fried banana and icecream at green palace

Splitting the bill came to about $25 per person, which is not bad for a Friday night out.

Green Palace
182 King St

Tuesday, 10 February 2009

Bodhi in the Park, Sydney

It has been years since I last went to yum cha. Similarly it has also been years for D, whose attempts at yum cha in Tassie two weeks ago were foiled by a closed yum cha restaurant, so it was with not a small amount of excitement that we ventured forth to Bodhi in the Park.


It was slightly difficult to find, located as it was underneath where I thought College Park was located, and lacking any useful signs. Wander down the stairs, away from College St, towards the smell of chlorine and the splashes, and turn left. It is hidden there amongst the trees and under the walkways.

The menu is extensive, though not as extensive as I had hoped it would be, lacking my very favourite type of dim sum, chee cheong fun (and the related cha siu chee cheong fun). It is also expensive, coming to a total of about $65.00 for the two of us. The food was however quite tasty.

spinach roll at bodhi in the park

We started with a deep fried spinach roll, not exactly traditional dim sum but still pretty good. The spinach was complimented by I think almond flakes and tofu. We followed this with a curry bun, a new taste sensation for D, who has not had much experience with the squishy sugary bun and savoury filling phenomenon so common through Malaysia, and easily experienced (by non-vegans) at a range of chain bakeries such as bread top, bread box, etc (which I notice has moved in to Sydney).

curry bun at bodhi in the park

The curry bun was excellent. This was followed by deep fried sweet potato squishy things, which were delicious but gooey and I could feel my arteries clogging, as it were. The sticky rice was okay, and being served on a tomato quarter was a nice touch, but nothing spectacular.

cha siu bao at bodhi in the park

The cha siu bao, another of my favoured treats, was tasty. We rounded it off with some spicy noodles, which were good but definitely far, far too much on top of everything else.

As we sat there, unable to move, we picked up a little fruit bowl, as we hadn’t had any fruit all weekend, and in the hopes it would help us feel better after all of that deliciousness.

sticky rice at bodhi in the park

Eventually we stirred and went for a wander through the Botanical Gardens, walking very slowly and spending a lot of time sitting around, trying to force our bodies to metabolise faster.


I love the Chinese style, tiny dishes one by one, elongating the meal and picking and picking. Yum cha is that style taken to its optimum, the tiniest dishes ever and oh deliciousness. We have another dim sum excursion scheduled in March, when we will be venturing to Box Hill, and I am absolutely looking forward to it (and have high hopes for chee cheong fun). In the meantime, though, I am considering a dim sum party in my home. Om nom nom.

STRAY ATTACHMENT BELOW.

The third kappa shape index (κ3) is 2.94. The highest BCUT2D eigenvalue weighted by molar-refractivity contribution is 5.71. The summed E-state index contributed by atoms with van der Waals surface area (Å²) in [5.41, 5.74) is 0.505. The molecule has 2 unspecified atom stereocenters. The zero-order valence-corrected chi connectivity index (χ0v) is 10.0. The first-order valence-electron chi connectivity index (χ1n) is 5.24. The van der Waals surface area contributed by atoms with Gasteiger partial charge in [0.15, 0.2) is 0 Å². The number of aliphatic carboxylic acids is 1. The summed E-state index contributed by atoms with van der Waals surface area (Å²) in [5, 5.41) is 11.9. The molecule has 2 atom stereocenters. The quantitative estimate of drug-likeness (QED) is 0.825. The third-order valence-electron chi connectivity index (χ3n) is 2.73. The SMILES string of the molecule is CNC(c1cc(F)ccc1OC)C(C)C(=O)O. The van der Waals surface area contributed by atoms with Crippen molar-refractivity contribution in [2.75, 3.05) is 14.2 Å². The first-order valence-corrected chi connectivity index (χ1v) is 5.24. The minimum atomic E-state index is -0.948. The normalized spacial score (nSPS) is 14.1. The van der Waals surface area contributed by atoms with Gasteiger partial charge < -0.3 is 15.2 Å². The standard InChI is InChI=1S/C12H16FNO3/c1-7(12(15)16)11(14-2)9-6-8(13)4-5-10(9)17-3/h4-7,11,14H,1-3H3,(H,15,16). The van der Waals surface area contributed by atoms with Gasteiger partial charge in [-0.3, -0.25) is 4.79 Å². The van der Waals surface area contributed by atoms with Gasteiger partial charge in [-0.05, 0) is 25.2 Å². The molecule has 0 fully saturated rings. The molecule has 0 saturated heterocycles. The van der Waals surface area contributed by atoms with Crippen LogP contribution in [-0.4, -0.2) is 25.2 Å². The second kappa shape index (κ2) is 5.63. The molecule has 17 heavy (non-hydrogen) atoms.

Bodhi in the Park
Cook and Phillip Park
(beneath the forecourt of St Mary’s Cathedral)
College Street

naked espresso, newtown (sydney)

Wandering back from Green Palace the previous night, D spotted the Basil Pizza / Naked Espresso sign, and on Saturday morning, after an excellent sleep in, we walked up to Naked Espresso to partake of vegan breakfast. It was amazing, I cannot recommend Naked Espresso highly enough. The food was fantastic. The service was excellent. The owner(?) Charles was delightful, chatty and friendly and helpful, weaving the King St traffic to show us across to Vegan Choice (a delicatessen with tofu icecream and vegan cheesecake, which I was sadly too full to consume) and making us try the delicious soy milk Naked Espresso uses in their coffee machine.

Naked Espresso shares premises with Basil Pizza, making it vegan breakfast bar by morning, and vegan-friendly pizza bar by night. I wish I'd had an opportunity to try the pizza, if the delights of the morning were anything to go by.

scrambled tofu at naked espresso

Tempted by the pancakes, I was nonetheless swayed by the scrambled tofu, simply because I've never before tried scrambled tofu. It was delicious, slightly curried and served with a hashbrown, a tomato, baked beans and two slices of sour dough bread. The tofu wasn't great cold but it was fantastic hot, and I cleaned up my whole plate. D ordered the vegan Aussie brekkie (mushies, tomatoes, baked tofu, spinach, hashbrowns, baked beans and sourdough toast), not even noticing that the entire menu was vegan!

big vegan aussie brekkie at naked espresso

Later, incredibly stuffed but happy to sit around, we chatted with Charles' five year old daughter ("What are you made of?" "I'm made of vegetables!") and overheard very interesting vegan-related things, like why we might have to stop drinking Vitasoy and the availability of vegan marshmallows.